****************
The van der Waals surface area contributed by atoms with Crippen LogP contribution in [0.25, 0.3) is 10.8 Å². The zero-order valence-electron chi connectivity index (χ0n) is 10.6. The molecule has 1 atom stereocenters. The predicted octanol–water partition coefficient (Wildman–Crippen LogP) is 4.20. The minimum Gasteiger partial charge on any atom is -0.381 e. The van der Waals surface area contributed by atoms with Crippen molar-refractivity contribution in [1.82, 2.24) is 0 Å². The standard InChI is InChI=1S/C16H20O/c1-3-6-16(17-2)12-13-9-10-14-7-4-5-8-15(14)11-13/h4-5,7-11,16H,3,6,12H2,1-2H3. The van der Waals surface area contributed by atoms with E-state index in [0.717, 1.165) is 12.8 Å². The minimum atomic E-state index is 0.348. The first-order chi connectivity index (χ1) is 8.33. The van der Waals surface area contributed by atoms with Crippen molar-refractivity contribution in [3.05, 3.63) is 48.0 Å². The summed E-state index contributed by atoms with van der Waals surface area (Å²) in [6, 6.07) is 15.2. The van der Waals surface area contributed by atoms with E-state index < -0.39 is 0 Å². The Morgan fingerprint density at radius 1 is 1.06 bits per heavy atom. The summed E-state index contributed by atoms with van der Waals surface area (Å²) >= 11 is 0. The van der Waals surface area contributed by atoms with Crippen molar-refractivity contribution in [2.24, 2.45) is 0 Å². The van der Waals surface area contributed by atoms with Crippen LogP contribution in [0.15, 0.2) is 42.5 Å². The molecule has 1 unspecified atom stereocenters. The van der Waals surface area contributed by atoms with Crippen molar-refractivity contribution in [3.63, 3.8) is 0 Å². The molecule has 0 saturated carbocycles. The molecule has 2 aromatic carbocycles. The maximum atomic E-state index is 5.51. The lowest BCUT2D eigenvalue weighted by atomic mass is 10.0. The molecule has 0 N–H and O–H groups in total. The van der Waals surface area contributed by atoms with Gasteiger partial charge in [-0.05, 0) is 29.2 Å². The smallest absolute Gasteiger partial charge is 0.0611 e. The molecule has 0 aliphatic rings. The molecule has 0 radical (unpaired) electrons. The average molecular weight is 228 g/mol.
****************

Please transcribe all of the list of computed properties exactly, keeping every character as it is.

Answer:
The van der Waals surface area contributed by atoms with Crippen LogP contribution in [0.25, 0.3) is 10.8 Å². The zero-order valence-electron chi connectivity index (χ0n) is 10.6. The molecule has 1 atom stereocenters. The predicted octanol–water partition coefficient (Wildman–Crippen LogP) is 4.20. The minimum Gasteiger partial charge on any atom is -0.381 e. The van der Waals surface area contributed by atoms with Crippen molar-refractivity contribution in [1.82, 2.24) is 0 Å². The standard InChI is InChI=1S/C16H20O/c1-3-6-16(17-2)12-13-9-10-14-7-4-5-8-15(14)11-13/h4-5,7-11,16H,3,6,12H2,1-2H3. The van der Waals surface area contributed by atoms with E-state index in [0.717, 1.165) is 12.8 Å². The minimum atomic E-state index is 0.348. The first-order chi connectivity index (χ1) is 8.33. The van der Waals surface area contributed by atoms with Crippen molar-refractivity contribution in [3.05, 3.63) is 48.0 Å². The summed E-state index contributed by atoms with van der Waals surface area (Å²) in [6, 6.07) is 15.2. The van der Waals surface area contributed by atoms with E-state index < -0.39 is 0 Å². The Morgan fingerprint density at radius 1 is 1.06 bits per heavy atom. The summed E-state index contributed by atoms with van der Waals surface area (Å²) >= 11 is 0. The van der Waals surface area contributed by atoms with Crippen molar-refractivity contribution in [2.24, 2.45) is 0 Å². The van der Waals surface area contributed by atoms with Crippen LogP contribution in [0.15, 0.2) is 42.5 Å². The molecule has 1 unspecified atom stereocenters. The van der Waals surface area contributed by atoms with Crippen molar-refractivity contribution in [3.63, 3.8) is 0 Å². The molecule has 0 saturated carbocycles. The molecule has 2 aromatic carbocycles. The maximum atomic E-state index is 5.51. The lowest BCUT2D eigenvalue weighted by atomic mass is 10.0. The molecule has 0 N–H and O–H groups in total. The van der Waals surface area contributed by atoms with Gasteiger partial charge in [-0.05, 0) is 29.2 Å². The smallest absolute Gasteiger partial charge is 0.0611 e. The molecule has 0 aliphatic rings. The molecule has 0 radical (unpaired) electrons. The average molecular weight is 228 g/mol.